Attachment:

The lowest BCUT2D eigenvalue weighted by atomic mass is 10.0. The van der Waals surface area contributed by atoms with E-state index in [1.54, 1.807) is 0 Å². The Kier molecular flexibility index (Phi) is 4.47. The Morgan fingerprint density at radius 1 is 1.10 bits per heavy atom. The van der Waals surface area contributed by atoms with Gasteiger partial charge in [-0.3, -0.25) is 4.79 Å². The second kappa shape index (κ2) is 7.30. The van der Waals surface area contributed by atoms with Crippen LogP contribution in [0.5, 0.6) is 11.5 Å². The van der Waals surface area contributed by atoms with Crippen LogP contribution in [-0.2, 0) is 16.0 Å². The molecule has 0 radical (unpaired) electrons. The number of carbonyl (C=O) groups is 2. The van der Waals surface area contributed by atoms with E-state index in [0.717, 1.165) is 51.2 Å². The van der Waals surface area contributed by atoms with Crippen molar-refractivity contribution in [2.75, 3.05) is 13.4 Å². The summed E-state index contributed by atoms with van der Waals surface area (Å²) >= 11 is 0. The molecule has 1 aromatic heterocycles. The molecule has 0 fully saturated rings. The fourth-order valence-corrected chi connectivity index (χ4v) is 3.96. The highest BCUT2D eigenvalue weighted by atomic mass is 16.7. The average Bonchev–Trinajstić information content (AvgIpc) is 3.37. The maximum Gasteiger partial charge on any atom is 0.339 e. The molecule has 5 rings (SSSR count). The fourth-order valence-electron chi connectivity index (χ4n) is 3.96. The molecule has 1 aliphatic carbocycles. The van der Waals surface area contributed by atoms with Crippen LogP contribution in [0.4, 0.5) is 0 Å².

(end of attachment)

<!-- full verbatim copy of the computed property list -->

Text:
The lowest BCUT2D eigenvalue weighted by atomic mass is 10.0. The van der Waals surface area contributed by atoms with E-state index in [1.54, 1.807) is 0 Å². The Kier molecular flexibility index (Phi) is 4.47. The Morgan fingerprint density at radius 1 is 1.10 bits per heavy atom. The van der Waals surface area contributed by atoms with Gasteiger partial charge in [-0.3, -0.25) is 4.79 Å². The second kappa shape index (κ2) is 7.30. The van der Waals surface area contributed by atoms with Crippen LogP contribution in [0.5, 0.6) is 11.5 Å². The van der Waals surface area contributed by atoms with Crippen LogP contribution in [-0.2, 0) is 16.0 Å². The molecule has 0 radical (unpaired) electrons. The number of carbonyl (C=O) groups is 2. The van der Waals surface area contributed by atoms with E-state index in [0.717, 1.165) is 51.2 Å². The van der Waals surface area contributed by atoms with Crippen molar-refractivity contribution in [2.75, 3.05) is 13.4 Å². The summed E-state index contributed by atoms with van der Waals surface area (Å²) >= 11 is 0. The molecule has 1 aromatic heterocycles. The molecule has 0 fully saturated rings. The fourth-order valence-corrected chi connectivity index (χ4v) is 3.96. The highest BCUT2D eigenvalue weighted by atomic mass is 16.7. The average Bonchev–Trinajstić information content (AvgIpc) is 3.37. The maximum Gasteiger partial charge on any atom is 0.339 e. The molecule has 5 rings (SSSR count). The fourth-order valence-electron chi connectivity index (χ4n) is 3.96. The molecule has 1 aliphatic carbocycles. The van der Waals surface area contributed by atoms with Crippen LogP contribution in [0.4, 0.5) is 0 Å².